At this year’s Council on Foundations conference in New Orleans, I had the honor of doing a mini-workshop for CEOs of Community Foundations as part of a half-day pre-conference session organized by the Knight Digital Media Center called “Digital Strategies for Community Foundations.” The backdrop is a movement to create “Community News Leadership 2.0” and community foundations are big players in this ecosystem. I got to hear an overview of the ecosystem work that Community Foundation for Greater Buffalo and a presentation by Sara Goo, Senior Digital Editorial, Pew Research Center. I did a mini-workshop on networked leadership and culture change to support these transformations.
Cara Matteliano, VP of Programs, gave a presentation about three different initiatives designed to create the environment for local news including GrowWNY.org. The project is a hyperlocal source of information about living green–powered by network of environmental activists, nonprofits, and grassroots organizations. It celebrates the natural beauty of the area while educating the community about a green life style. Cara talked about the network formation phase of the project.
She opened her talk with, “Is your organization still working the same way it was when it was founded?” She her organization, founded in 1919, was being catapulted into an age of networks and connectivity – and that while it was comfortable it was necessary for the future of her community.
Sara Goo, a senior digital editor for the Pew Research Center, gave an amazing presentation that shows the all the facts and figures underlying the disruptive changes in our society caused by new technologies. She talked about the power of “networked individuals,” people Alison Fine and I described as “Free Agents” in our book, The Networked Nonprofit. Most of the stories about “networked individuals” that I have shared have been focused on people who are leveraging their networks for social good or philanthropy. Sara described another type of free agent or networked individual, the consumer activist.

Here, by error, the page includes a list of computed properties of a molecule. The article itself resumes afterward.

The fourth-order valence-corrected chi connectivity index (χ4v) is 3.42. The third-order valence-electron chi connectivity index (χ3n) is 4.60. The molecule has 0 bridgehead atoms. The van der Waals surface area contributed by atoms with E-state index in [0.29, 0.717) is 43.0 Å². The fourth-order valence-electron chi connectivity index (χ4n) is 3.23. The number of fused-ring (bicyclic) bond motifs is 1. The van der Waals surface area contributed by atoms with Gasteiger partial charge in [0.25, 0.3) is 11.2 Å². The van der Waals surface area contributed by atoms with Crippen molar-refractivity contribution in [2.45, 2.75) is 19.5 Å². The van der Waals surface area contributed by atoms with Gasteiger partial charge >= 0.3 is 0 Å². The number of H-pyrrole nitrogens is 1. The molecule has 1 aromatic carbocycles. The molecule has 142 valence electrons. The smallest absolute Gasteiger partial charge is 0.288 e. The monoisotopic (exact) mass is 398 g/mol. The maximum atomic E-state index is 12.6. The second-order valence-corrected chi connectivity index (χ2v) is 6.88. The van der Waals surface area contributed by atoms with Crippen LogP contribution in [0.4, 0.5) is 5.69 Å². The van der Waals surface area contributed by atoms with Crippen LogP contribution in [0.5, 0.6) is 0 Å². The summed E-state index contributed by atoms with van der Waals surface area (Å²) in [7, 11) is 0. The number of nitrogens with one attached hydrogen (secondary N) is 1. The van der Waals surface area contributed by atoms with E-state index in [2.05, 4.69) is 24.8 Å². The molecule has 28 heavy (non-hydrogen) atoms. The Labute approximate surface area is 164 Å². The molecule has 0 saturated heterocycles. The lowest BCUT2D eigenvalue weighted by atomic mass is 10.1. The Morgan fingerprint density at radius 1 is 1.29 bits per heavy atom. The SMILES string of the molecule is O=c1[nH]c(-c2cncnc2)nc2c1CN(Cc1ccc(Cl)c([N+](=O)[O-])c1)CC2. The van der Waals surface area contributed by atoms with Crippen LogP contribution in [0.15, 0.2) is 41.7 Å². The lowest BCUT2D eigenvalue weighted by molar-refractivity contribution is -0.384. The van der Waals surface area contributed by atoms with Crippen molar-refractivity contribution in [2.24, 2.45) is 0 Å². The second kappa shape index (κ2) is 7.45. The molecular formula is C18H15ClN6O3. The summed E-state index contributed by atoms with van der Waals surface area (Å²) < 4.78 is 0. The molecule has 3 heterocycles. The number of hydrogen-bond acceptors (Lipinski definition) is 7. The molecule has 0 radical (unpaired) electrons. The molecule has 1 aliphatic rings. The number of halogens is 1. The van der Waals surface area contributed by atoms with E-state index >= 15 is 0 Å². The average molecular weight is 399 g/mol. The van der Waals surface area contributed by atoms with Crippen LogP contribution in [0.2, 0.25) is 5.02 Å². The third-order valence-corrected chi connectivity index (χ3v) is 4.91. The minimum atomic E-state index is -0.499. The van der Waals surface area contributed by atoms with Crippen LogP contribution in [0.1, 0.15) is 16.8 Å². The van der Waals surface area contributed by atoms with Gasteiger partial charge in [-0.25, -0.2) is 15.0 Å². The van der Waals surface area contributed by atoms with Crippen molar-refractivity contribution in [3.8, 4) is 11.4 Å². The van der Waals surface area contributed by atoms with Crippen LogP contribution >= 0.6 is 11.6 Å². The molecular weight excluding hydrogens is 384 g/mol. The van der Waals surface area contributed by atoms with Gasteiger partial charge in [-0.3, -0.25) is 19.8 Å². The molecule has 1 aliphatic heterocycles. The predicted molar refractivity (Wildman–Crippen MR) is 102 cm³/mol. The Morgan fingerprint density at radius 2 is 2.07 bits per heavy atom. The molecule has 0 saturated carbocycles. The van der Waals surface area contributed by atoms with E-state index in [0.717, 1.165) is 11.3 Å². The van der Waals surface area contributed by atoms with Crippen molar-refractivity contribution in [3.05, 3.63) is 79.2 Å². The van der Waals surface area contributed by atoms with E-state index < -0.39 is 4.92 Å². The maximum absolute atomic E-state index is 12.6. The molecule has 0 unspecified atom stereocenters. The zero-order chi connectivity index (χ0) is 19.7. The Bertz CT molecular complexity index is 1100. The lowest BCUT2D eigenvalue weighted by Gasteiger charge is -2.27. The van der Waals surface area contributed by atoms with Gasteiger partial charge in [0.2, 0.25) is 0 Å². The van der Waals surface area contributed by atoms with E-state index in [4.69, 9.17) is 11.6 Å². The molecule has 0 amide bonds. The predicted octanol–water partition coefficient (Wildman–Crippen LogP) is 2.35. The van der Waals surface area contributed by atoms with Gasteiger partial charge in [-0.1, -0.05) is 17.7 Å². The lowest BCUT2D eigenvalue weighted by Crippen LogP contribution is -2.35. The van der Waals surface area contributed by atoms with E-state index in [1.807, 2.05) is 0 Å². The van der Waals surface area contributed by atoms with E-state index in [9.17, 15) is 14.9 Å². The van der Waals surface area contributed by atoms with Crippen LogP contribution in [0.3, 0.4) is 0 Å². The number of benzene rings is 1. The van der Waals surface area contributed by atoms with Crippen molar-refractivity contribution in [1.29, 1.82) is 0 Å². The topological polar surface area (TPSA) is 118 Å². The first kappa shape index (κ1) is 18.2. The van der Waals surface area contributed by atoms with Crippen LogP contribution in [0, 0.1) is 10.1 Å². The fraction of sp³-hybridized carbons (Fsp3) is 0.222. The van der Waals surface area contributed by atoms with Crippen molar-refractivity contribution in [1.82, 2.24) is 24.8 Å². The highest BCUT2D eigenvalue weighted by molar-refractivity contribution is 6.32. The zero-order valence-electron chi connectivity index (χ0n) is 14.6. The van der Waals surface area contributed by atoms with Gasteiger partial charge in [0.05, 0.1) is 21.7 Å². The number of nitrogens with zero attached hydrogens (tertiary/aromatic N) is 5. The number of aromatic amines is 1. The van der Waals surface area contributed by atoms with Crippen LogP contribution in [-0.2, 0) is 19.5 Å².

She told the story of “Poop_Strong” who describes himself in his Twitter profile as “31 year-old sustainability PhD student fighting Stage IV colon cancer. Dropped by health insurance coverage, I’m waging war on potential medical bankruptcy.” Although he has health insurance, it has a lifetime limit of $300,000 in medical expenses. He had spent more than the limit due to the need for chemotherapy sessions that cost $11,000 each. He launched a web site called Poop Strong, a node to Lance Armstrong cancer nonprofit Live Strong. He used the site as a platform to raise money to cover his medical costs by selling T-shirts and items his friends donate.
In July, he changed his strategy, waging a war on Twitter with his insurance company, Aetna. He sent a tweet to his insurance carrier, Aetna: “@Aetna’s 4th qtr profit up 73%: ‘it continued to benefit from low use of health care.’ Helps they can ensure low use.” He got back the usual responses from PR. He discovered that the chief executive Mark Bertolini was on Twitter and engaged him in a heated q/a. The insurance company moved quickly to work out a solution. Within 24 hours, Poop_Strong’s tweets had done more than six straight months online fundraising. It persuaded Aetna to cover all his outstanding medical bills – demonstrating the power of Free Agents in a connected world.
I facilitated a mini-workshop on “Leading the Networked Foundation” where I shared examples and ideas about how CEO and their organizations can leverage both their organizational and professional networks using a networked mindset. The discussion focused not only on the challenges to organizational change, but the benefits of working this way and how to begin making steps towards change.
A couple of threads:
- Adaptive or Dynamic Learning: One shift is the need to be constantly learning – whether it is on an individual level – technology or networking skills or the organizational level by sense-making of data.
- Tearing Down the Walls, Literally: Becoming networked has to start inside and the first step is silo busting. One participant shared how her organization took away all the offices and cubes and created an open space. This had lead to the informal internal conversations that lead to new ideas and practices – and of course cross pollination.
- Social Media Is Not A Job, But An Organizational Competency: To be community leaders, everyone has to engage. This takes patience. It takes training, not only on how to use the tools, but to cover concern areas like privacy.
- Modeling: CEO needs to model the change they want to see inside their organizations.